donderdag 9 maart 2017

Parable. The Stangs

My introduction to The Stangs went through The Kik. The band of youngsters gave an excellent support show in Patronaat, Haarlem on 24 February. My expectations for its debut EP were quite high to be honest. However, to play some nice songs live is one thing, to capture them on a record is two.

Parable is produced by Dave von Raven so that an authentic 60s feel is more than guaranteed. Von Raven runs the PAF! Studio together with his former The Madd band member Marcel Fakkers, where this EP was recorded. An analogue studio. Retro or authenticity? Your choice.

The Stangs is from The Hague, a city with a long tradition of bands since the early 60s. The most notable being Golden Earring(s). The name Frans Krassenburg is a name that does not pop in to my mind coincidentally. Although he was no longer the singer of Golden Earrings for about a year before I discovered the band, with the single everybody seems to want to forget, 'Dong-Dong-Di-Ki-Di-Ki-Dong', it is that iteration of the band that comes by here every once in a while.

The Stangs cover a few sides of the 60s in its music. The band is far from one dimensional. On the one hand it has the spunk of the now former band Taymir, on the other it is far more hard-edged. The innocence of the 60s is on display as well as the harder side of the decade, just before things really got out of hand with addictions, burn outs and even deaths.

Parable is about songs and not the psychedelic experiments. Psychedelia is let into some of the songs. Like a fringe, adding to the mood. And songs happen to be something The Stangs know their way with. Where possible the band moves away from their own drums (Lasse Abeltje Voerman), bass (Justin van der Weijde - Estacio), guitar (Pieter van der Velden), keyboards (Michiel Mutsaerts) line up and lets in horns. Even in the best Blood, Sweat and Tears or Chicago Transit Authority fashion, letting in some late 60s U.S. jazz rock influence. Something that I did not see coming based on the gig. In that sense there are two The Stangs, the live act and the band where Dave von Raven had his way with. Lucky for me I like both.

It all starts with the drums, before the band joins. The organ makes an opening statement straight away. A flute joins (Eline van Esch) before the vocals take over. The Who, West Coast folk rock, Pink Floyd, psychedelia, it is all here. Some horns chime in and it is all over at 2 minutes. What an opening statement 'Forum (Gather Around)' is. More instrumental than vocal but both perfect. I have heard many a retro 60s song in the past years. This one is extremely good. It also has not much to do with what I saw and heard in Patronaat. It takes an eight man band to reproduce this music. 'Forum (Gather around)' certainly is a lot more interesting this way.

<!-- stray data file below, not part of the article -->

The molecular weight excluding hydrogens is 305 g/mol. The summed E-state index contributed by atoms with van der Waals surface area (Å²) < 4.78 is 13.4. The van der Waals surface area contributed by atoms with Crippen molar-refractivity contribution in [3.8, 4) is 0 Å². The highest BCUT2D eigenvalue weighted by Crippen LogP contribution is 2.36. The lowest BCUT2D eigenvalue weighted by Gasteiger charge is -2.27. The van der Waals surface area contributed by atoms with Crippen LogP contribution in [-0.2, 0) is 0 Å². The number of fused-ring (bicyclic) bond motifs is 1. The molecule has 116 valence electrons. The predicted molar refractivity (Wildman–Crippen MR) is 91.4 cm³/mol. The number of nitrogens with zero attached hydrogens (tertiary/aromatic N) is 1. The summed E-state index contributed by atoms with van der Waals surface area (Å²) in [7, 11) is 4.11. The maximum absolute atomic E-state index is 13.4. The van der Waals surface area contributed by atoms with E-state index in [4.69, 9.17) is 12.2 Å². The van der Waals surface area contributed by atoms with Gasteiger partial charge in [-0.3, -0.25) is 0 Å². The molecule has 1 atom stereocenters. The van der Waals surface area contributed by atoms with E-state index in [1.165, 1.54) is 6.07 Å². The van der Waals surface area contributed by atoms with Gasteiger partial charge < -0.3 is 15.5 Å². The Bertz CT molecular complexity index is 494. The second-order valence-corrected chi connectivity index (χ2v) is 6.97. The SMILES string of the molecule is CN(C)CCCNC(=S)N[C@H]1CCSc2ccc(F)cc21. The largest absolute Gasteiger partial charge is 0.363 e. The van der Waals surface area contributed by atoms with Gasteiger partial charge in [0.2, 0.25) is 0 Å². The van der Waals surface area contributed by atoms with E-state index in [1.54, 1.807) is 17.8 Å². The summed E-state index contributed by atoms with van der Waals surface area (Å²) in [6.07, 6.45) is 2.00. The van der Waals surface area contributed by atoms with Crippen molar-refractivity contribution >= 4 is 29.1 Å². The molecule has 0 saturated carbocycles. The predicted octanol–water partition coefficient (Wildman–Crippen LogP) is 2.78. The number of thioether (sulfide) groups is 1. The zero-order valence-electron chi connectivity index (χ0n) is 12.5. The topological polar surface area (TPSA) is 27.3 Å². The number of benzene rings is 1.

Pink Floyd in the early single incarnation comes by 'Look Into The Sun', as does Traffic. The 'Arnold Layne', 'See Emily Play' and 'Paper Sun' references are all over this song. Without being afraid to add a little spice to the song, which is trademark of The Stangs I notice. Most songs have a bite that has little to do with 60s psychedelia, but all with the rock elements that were left around from the years just before peychedelia broke.

24-2-17, photo: Wo.
The Earrings come by in 'Carousel'. The soft backing vocals, the mood. 'Please Go', 'That Day', 'In My House', it's all there in a great original song. With a chorus I noticed live straight away. "No one ever loves me back"? The English is as interesting as Rinus Gerritsen's lyrics were in the mid 60s. When I think I've heard it all, each time I'm surprised when Benjamin Herman kicks in with his saxophone. What a highlight of this EP. Rough, to the point, sizzling, exciting. What a song!

The organ of ZZ & de Maskers is there, the pop feel of The Motions. What is missing here is what I heard live. The Outsiders are not on this EP. Rotterdam born producer Dave von Raven probably did not allow for any Amsterdam influences on record (and forgot about ZZ?).

With 'Here Comes The King' another hybrid of a song comes by. I'm not even going to start mentioning all the things I'm hearing here. What counts is the song and I love it. (Look for it and you'll find a nice Arctic Monkeys reference hidden there to.) The album goes out with 'Brinno' where every one is allowed to go all out. It's here where the U.S. jazz rock vibes kick in full force. 'Brinno' starts with a Middle Ages sounding flute, after which all sorts of things start blending together. Dynamics are at work, a spinet or a harpsichord is involved and an all out band and horn section. No one even tried to find lyrics as this is just what it is. So powerful, so convincing.

With Parable or 'A Parable By The Stangs' as the cover says, The Stangs have produced a dream of a debut. The only thing missing may be a real smash, e.g. like 'AAAAH' was for Taymir. For the rest there is simply nothing to complain. Every one loving modern music with a strong 60s flavour has its ideal EP right in front of him. Here. One big aural adventure.

Wo.

You can listen to 'Look Into The Sun' here:

https://www.youtube.com/watch?v=7BzFbjGcl00

or buy the record here:

http://www.mink-records.com/index.php/product/the-stangs-parable-10-vinyl-pre-order/

Geen opmerkingen:

Een reactie plaatsen